Michigan/Ohio State rivalry extends to organ donation
One of the biggest rivalries in the United States is the keenly felt competition between the football teams of the University of Michigan and Ohio State University. The two Big Ten rivals meet at the Columbus OH stadium of OSU on November 27 in what promises to be yet another historic matchup. The rivalry extends off the football field too, as evidenced by an annual challenge issued by U-M to its Ohio rival in an organ donation contest.
Football coach Rich Rodriguez of U-M encouraged organ donations at a recent press conference in Ann Arbor MI. Andrew Majors was just five months old when his family brought him to University of Michigan physicians, worried that something was very wrong with their tiny baby. His parents got devastating news: Andrew’s liver and kidneys were not functioning properly. He would need not just one, but two transplants to survive. “They told us he needed a new kidney and we were devastated,” said Andrew’s father, Greg Majors. “Then they told us he needed a new liver as well, and we were floored.” Little Andrew got a new kidney and a new liver, thanks to a young organ donor.
Doctors at the University of Michigan performed the transplant on Andrew when he was a year old – one of the youngest people to receive a combined liver-kidney transplant at that time. Today, Andrew is 16 years old and thriving. He appeared with U-M Football Coach Rich Rodriguez at a Nov. 22 press conference to highlight the need for organ donations, a cause that Rodriguez has promoted this season. “Because of a donor, I’m still around,” says Andrew, who is a rabid football fan and manager of his varsity team at Eisenhower High School in Shelby Township, Mich. Coach Rodriguez, along with U-M Health System leaders, has encouraged participation in an annual organ donation challenge between U-M and Ohio State.
The annual Wolverine-Buckeye challenge encourages people to sign up to be organ donors and have their pledge tallied for their favorite school. “Andrew is a great example of the impact that organ donation can have. You can save a life. Or the life somebody saves may be someone close to you,” says Rodriguez, learned the importance of organ donation when a member of his staff was saved by an organ transplant while coaching in West Virginia. “There are over 108,000 people waiting for a transplant. That would fill the entire Big House.” A single organ and tissue donor can save eight lives and help up to 50 people, says Jeffrey Punch, M.D., U-M’s Jeremiah and Claire Turcotte Professor of Transplantation Surgery and Chief of the U-M Division of Transplantation.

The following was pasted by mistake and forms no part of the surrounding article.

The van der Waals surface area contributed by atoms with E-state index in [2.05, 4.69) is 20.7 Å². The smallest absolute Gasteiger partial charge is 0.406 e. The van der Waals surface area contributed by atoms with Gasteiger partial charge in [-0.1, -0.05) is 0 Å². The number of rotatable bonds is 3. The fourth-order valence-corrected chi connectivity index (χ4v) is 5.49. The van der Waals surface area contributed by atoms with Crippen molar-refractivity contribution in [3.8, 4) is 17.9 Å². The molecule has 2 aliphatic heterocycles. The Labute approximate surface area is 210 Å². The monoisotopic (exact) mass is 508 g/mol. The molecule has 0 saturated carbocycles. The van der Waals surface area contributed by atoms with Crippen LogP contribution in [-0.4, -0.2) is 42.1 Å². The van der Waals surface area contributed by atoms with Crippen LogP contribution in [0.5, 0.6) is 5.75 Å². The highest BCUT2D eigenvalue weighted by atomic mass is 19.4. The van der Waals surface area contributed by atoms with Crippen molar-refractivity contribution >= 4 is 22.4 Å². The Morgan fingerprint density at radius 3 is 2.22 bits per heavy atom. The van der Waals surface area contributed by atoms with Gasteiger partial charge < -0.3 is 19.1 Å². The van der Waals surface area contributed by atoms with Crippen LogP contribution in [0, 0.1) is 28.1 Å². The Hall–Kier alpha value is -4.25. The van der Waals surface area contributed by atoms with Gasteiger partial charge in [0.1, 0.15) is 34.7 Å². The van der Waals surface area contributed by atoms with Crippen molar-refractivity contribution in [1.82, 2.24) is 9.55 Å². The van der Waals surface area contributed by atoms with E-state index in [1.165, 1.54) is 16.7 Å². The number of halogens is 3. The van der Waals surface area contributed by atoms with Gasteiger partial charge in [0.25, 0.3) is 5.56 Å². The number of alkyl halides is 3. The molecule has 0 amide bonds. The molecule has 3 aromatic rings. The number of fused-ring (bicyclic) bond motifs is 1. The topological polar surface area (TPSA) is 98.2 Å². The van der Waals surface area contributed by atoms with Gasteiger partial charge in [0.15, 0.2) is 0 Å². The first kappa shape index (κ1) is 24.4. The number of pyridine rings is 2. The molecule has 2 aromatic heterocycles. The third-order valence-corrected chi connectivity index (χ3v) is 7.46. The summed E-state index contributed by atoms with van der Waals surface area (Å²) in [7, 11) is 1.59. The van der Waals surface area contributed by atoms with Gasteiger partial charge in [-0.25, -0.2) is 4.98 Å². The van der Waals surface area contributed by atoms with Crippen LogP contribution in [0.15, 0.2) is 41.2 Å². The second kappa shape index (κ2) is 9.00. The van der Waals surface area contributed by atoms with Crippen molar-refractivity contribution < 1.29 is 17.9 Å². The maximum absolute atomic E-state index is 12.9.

U-M has one of the oldest and largest transplantation programs in the country and U-M surgeons perform transplants of hearts, lungs, pancreas, livers, kidneys, and corneas. About 400 to 450 transplants are done at U-M annually, mostly kidney transplants followed by liver, heart, lung and pancreas. “Signing up on the registry ensures that the desire to donate is respected,” Punch says. “There is no downside to donation. The organs are donated after death. For many donor families, it is a very meaningful experience to know that even in death their loved ones are doing good.” “We can’t make life last forever. Most people want their death to have some meaning.”
The Wolverine-Buckeye challenge puts the spotlight on a worthy cause and allows us to show our school spirit, says Tony Denton, Executive Director of University Hospitals and Chief Operating Officer, U-M Hospitals and Health Centers. “No matter who wins the challenge, however, the real winners will be the people who rely on these life-saving gifts,” Denton says. Since its inception in 2006, the Wolverine-Buckeye challenge has inspired thousands of donors to register.
As of Nov. 18, the tally for this year’s challenge stands at Michigan: 69,967 and Ohio 49,822. Greg Majors, Andrew’s dad, says it’s impossible to put into words the gratitude he feels each time he looks at his son. His family tries to always remember the little girl whose organs made Andrew’s life possible and has placed flowers on the altar in her honor at their church. “I don’t know how you express thanks for something like that,” says Greg Majors. “He’s had a second chance. He’s a great kid, very bright. I just hope he can grow up to pay back society for the wonderful gift he’s been given.”